Recent titles on the topic of attention and the mind in the modern age.
Concerns about attention appear to be very much on our minds these days, with many Americans, mostly of the older generations, fearing that it is under siege and possibly approaching a state of catastrophic overload. Even if we are not certain what attention is, at least in any strict scientific sense, we think we have some pretty good ideas about what is driving our minds to distraction. Such factors include ever-rising expectations of individual performance in a fast-moving, highly competitive commercial culture that both cultivates and caters to the citizen-consumer, in large part through increasingly sophisticated electronic media that seem to penetrate every part of our lives.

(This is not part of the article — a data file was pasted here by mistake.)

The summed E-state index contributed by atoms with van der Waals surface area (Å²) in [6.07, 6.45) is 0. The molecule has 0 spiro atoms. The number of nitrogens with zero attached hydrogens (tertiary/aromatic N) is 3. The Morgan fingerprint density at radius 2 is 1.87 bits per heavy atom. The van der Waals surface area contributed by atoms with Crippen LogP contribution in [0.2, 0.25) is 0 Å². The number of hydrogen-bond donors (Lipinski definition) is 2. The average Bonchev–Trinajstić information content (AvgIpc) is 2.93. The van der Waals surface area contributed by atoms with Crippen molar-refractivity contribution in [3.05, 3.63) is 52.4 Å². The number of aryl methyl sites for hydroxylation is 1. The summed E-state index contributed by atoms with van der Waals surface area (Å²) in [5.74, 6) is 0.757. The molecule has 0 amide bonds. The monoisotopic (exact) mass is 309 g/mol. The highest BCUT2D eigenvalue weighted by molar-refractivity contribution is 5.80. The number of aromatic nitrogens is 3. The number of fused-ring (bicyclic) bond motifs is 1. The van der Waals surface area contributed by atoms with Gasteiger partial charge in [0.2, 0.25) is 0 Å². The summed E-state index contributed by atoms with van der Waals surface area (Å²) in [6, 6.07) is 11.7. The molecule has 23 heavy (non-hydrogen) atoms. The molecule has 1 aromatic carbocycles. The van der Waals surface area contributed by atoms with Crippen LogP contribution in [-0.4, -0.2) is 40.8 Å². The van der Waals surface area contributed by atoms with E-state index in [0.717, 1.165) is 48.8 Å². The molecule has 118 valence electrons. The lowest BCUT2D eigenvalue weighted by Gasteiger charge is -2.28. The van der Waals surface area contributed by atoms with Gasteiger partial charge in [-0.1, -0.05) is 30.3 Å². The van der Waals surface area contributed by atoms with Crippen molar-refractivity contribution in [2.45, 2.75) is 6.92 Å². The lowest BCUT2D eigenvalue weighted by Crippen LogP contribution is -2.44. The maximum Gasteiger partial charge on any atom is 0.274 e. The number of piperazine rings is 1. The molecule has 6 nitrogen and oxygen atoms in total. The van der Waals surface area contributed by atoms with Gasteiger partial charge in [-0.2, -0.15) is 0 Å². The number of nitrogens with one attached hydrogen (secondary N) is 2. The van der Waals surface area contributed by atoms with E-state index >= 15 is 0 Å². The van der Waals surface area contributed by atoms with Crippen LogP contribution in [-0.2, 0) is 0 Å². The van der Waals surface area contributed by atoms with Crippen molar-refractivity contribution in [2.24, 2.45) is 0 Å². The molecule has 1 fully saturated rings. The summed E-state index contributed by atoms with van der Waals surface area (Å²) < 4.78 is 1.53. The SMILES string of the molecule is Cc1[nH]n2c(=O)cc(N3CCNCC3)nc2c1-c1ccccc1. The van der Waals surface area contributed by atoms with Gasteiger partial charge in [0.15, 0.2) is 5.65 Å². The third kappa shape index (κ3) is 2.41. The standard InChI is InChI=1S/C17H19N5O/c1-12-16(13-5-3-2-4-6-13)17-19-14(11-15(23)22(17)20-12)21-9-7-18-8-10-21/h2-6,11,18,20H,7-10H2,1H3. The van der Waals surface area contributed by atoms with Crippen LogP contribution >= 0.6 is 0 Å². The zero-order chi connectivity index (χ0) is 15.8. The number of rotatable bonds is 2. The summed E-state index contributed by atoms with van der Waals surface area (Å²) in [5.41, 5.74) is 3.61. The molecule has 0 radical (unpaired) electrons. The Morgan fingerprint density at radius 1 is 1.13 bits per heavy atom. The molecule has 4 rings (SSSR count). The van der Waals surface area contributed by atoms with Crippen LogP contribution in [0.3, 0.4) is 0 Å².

Articles and books abound about the distractions of everyday modern life, many accompanied by suggestions (from mindfulness meditation to “quiet cars” on trains to apps that limit online activity) for how we might tune out or turn off some of their most powerful disruptive effects. The growing incidence of Americans diagnosed with a condition called attention deficit hyperactivity disorder—ADHD, though still known to most people as ADD—has become not only an alarming medical phenomenon, with more and more adults appearing to join children and adolescents among the ranks of the medicated, but also a kind of metaphor for the plight of all people living in our performance-oriented, media-saturated, multitasking world.